There's a challenge below - please post comments with words and phrases that, unlike rock'n'roll, haven't made it to Britain yet!
The BBC just produced a reader-contributed list of most noted Americanisms. Dismal stuff - "take away" is correct and "take out" makes me want to faint without a scrap of a reason, film is better than movie because it's the language of Beowulf, and "gotten", with its couple of dozen appearances in the King James Bible and at least a handful in Shakespeare, is a cringeworthy American neologism. The Economist, bless its heart, has already published a scholarly debunking of many of these Anti-Americanisms.
Come on, folks, let's do something more fun! Britain's done really well from the New World in terms of music, entertainment, and crazy oversized consumer goods. Calling a movie after the film that used to be in the projector, or shortening refrigerator to fridge, these things just don't upset us here in the New World, and if the folks back in Blightly decided to call a big-ass TV a big-arse TV or even a big-bum TV, well, that would make us smile not grimace. And every time American music gets exported to the British Isles, it comes back with interest - we could fill a book with the wealth of blues and rock'n'roll guitar licks that have become cornerstones of British popular culture and returned to America as big hits. We couldn't be happier to share, we benefit enormously, e pluribus unum and all that.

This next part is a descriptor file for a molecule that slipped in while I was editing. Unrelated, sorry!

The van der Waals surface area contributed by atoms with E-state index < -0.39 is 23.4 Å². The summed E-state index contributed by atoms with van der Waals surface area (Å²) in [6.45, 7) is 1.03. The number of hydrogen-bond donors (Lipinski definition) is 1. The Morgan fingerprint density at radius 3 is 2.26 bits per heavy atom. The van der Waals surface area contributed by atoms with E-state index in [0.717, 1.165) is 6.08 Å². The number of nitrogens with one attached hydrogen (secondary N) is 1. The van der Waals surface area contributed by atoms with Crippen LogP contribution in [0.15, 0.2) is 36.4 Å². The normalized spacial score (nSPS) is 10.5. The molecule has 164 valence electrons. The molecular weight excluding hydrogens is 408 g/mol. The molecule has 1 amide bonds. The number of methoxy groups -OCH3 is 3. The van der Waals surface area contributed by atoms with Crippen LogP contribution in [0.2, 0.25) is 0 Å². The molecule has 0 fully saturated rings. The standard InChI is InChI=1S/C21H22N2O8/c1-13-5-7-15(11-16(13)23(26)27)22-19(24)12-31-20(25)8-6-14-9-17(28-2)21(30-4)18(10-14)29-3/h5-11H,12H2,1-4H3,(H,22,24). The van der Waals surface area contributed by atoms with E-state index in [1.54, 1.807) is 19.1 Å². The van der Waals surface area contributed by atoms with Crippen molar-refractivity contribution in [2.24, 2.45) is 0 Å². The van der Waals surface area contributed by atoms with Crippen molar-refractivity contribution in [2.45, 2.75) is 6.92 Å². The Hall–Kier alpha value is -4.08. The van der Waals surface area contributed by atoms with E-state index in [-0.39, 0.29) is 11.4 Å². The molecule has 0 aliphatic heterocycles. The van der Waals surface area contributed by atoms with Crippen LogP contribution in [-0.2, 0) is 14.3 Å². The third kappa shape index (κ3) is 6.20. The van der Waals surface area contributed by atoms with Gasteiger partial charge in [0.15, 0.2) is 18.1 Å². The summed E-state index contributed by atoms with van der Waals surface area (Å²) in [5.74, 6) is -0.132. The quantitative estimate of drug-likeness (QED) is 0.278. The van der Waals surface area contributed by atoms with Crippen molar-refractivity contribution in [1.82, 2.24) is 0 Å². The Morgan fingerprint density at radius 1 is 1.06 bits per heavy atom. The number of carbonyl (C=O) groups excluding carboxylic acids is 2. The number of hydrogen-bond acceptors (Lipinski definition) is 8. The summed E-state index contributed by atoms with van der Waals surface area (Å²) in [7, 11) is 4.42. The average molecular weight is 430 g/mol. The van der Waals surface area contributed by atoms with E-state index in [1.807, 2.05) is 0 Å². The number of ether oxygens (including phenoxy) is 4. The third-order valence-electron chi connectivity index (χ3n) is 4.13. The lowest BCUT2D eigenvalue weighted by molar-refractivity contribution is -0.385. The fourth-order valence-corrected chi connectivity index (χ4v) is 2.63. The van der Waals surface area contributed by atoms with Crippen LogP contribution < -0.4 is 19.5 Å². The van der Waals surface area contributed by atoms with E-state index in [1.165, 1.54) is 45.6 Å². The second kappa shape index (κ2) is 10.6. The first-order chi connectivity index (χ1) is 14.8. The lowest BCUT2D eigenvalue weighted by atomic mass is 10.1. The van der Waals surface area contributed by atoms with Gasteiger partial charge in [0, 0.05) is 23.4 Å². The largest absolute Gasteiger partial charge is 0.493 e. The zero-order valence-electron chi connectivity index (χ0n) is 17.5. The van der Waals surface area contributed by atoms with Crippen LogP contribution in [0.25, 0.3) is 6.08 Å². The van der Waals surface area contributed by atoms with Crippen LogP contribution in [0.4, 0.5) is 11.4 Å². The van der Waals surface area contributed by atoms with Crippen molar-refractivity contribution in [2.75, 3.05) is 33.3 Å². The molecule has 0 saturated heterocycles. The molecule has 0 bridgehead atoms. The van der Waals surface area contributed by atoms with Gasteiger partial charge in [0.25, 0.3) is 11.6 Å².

But if the blokes and blokesses back in Blighty think modern British English is complete enough for Chaucer so it's complete enough for anyone, we should help them out. Many many of my friends and nearly all of my family have one time or another lived on both sides of the Atlantic. We know that sometimes there's a perfect word for something in Britain and there just isn't in the New World, and sometimes it's the other way round.
So please, all you transatlantic travelers out there, lend a hand! Instead of listing 50 words and phrases we hate without reason, let's try to gather a list of words and phrases we enjoy in North America that they might enjoy back in Britain, if only they knew! Just post them as comments below for now, email me if you have trouble, and in the unlikely event that this gets popular I'll try to find a more sustainable structure.
I'll start with a few to get the ball rolling and will add more as I think of them. Please please, if you think of anything send it in!